Flow State with James Shimizu

Whitewater kayaker, James Shimizu, shares his thoughts on Flow State.

Flow state can be found anywhere.

Flow state is defined as a mental state in which a person is completely focused on a single task or activity. All of their attention is directed towards said task and not many thoughts besides the activity at hand are experienced. Being in the flow state is a big part of what I love about kayaking. When I started kayaking, I would feel somewhat focused but not fully engrossed in it to the point of flow. My mind would wander, and even now it still does, but it’s gotten much easier to stay focused on the water after years of paddling and spending endless hours on the river.

Nowadays, shortly after leaving the last eddy or point of no return I find that I snap to and become fully present and focused on what’s right in front of me, running the rapid and nothing else. I believe there are variables that you can influence that will help make getting in and staying in the flow state easier.

Slow down the heart rate, slow down the whitewater.

I have a process I do before most big rapids and waterfalls to achieve a calm state of mind and body to set myself up for a good line. The simple action of walking around and scouting a rapid alone will get your heart rate up let alone the fear and other chemical processes of the brain. Once I am secure in my boat I close my eyes and start deep breathing to slow the heart rate down. In the nose, out the mouth, while visualizing the line and what I have to do with my body. A big, game changing realization I had in my kayaking journey was understanding the connection between heart rate and kayaking. Slow down the heart rate, slow down the whitewater. I believe that keeping the heart rate low helps to make things feel slower and my actions smoother. Having an elevated heart rate will make it harder to stay focused and have efficient, calculated movements.  

Like trying to knit a sweater from spider silk, it’s hard to truly put into writing how it feels to experience flow state. It’s a conceptual and personal experience that varies slightly from person to person.  Flow state can be found anywhere, not just in extreme sports.  From driving to washing dishes in a restaurant you can get into the zone of almost any task if you are determined. I encourage you to go do what you love, whatever it may be. Chase that feeling of focus and peaceful, smooth execution. Find the little tricks that make you go deeper into the flow state. You will then understand what I mean if you don’t already. I love the moments of flow when there are no thoughts. Just me and the river, doing what feels right and natural.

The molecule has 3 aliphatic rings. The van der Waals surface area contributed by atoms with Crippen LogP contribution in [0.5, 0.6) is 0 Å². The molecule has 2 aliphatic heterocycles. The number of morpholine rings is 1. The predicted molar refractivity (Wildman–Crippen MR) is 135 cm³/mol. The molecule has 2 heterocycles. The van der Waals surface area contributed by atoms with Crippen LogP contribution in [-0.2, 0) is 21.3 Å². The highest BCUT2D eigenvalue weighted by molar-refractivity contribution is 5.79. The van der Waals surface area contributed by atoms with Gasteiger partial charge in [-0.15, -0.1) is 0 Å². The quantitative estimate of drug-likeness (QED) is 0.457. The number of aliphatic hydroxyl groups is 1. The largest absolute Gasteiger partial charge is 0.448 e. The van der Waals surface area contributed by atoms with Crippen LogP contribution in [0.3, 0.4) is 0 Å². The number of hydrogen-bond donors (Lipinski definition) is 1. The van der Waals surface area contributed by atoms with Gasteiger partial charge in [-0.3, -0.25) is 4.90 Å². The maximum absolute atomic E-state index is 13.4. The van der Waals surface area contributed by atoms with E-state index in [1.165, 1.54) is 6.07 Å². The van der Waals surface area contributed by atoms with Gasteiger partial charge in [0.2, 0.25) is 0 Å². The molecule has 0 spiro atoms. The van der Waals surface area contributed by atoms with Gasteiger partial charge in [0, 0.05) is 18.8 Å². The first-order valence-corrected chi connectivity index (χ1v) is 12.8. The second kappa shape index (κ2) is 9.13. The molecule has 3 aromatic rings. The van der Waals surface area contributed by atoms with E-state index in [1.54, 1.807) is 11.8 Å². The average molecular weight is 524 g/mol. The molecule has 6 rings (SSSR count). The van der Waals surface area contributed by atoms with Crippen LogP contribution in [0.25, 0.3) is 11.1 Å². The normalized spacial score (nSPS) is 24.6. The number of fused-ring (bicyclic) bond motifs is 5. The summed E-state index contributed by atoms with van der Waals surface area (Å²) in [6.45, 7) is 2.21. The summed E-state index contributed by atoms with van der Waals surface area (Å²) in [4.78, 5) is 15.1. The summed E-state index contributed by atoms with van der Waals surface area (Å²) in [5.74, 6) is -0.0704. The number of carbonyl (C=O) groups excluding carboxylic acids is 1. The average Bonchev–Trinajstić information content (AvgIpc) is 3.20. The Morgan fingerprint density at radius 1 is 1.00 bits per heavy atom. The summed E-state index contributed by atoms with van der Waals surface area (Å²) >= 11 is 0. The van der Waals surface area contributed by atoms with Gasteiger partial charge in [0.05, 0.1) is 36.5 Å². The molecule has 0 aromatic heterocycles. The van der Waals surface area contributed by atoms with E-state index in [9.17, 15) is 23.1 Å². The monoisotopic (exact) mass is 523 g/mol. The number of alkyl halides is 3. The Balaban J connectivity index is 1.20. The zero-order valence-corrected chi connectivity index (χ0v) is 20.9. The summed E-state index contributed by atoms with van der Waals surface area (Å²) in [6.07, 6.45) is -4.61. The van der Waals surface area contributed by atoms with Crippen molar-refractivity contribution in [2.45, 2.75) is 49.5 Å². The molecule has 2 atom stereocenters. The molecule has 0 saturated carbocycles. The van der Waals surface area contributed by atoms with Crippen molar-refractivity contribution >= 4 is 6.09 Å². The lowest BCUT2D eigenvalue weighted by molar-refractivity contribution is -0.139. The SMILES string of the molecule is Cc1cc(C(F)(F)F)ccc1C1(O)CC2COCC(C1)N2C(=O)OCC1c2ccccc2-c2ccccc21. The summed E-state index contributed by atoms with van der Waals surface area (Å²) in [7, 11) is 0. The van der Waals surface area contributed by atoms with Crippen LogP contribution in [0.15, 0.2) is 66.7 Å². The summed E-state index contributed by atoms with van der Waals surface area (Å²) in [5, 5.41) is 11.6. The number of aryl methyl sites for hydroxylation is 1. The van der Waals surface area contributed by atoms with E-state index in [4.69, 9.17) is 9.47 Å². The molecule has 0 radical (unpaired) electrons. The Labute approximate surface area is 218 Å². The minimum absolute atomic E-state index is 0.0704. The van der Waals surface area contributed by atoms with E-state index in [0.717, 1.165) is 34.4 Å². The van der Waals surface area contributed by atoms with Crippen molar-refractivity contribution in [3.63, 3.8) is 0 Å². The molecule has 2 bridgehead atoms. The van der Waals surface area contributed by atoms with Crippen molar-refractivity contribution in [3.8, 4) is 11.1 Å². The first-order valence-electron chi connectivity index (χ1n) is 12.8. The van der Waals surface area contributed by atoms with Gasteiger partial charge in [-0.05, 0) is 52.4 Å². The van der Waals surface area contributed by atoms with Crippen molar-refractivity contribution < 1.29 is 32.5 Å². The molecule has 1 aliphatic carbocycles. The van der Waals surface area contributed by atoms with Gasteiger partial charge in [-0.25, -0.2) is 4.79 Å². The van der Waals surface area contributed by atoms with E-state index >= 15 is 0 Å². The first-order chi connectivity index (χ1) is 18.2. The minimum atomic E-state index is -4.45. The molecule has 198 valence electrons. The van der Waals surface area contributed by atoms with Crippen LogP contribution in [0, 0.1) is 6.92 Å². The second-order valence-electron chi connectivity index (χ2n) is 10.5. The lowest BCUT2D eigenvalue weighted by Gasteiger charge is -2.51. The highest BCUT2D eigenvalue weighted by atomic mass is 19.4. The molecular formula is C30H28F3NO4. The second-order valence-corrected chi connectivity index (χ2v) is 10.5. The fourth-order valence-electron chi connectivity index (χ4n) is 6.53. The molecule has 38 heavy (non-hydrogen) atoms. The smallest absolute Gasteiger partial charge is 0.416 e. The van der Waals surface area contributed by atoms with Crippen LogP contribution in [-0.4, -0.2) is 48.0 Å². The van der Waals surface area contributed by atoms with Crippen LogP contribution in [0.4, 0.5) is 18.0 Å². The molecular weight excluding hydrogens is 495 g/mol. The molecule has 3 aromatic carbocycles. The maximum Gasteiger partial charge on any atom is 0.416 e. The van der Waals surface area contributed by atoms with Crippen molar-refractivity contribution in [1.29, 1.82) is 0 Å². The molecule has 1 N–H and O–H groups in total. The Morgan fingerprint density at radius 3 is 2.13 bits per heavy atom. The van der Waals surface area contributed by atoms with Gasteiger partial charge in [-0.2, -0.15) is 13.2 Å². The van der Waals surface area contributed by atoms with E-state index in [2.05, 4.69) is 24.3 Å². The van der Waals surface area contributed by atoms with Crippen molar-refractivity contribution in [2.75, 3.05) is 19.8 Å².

The first rescue PFD that I ever owned was not a Green Jacket but a rival brand’s.  Its construction style was one of having 1 big bulky piece of foam in the front. The shoulder straps were adjustable, however the straps would flap around and slap you in the face and would also loosen during use.  At the time I didn’t know what I was missing because it was all I had owned up to that point. But after switching to a Green Jacket, it was like night and day!

The Green Jacket has The Foam Tectonics architecture. This allows the user to move freely and unencumbered by a large bulky piece of foam on the chest. Instead, it has multiple separate pieces of foam working together to allow a full range of motion. The Foam Tectonics design eliminates the bulk in the front of the torso, allowing me to stay forward with proper form for rapids and waterfalls.  Less bulk in front makes it easier to lean forward to peer over the transition at the lip of waterfalls, spot the landing and tuck up for landing.  I believe the Green Jacket is excellent for waterfalls because of this.  Bulkier PFDs make all these steps more challenging and thus running waterfalls more difficult and less enjoyable. 

The pull over style keeps all the adjustment straps out of sight and out of the way of the user.  To me, the Green Jacket feels like an extension of my body and less like a piece of gear. Being able to forget that I’m wearing it and to be fully present in the moment allows me to tap into the flow state and experience the true magic of whitewater in its entirety. 


James’ PFD of choice is the GreenJacket. Designed and tested for use in the most extreme environments by the world’s best paddlers.

Written by James Shimizu | Obsessed whitewater kayaker with a propensity for finding and flying his craft off waterfalls.

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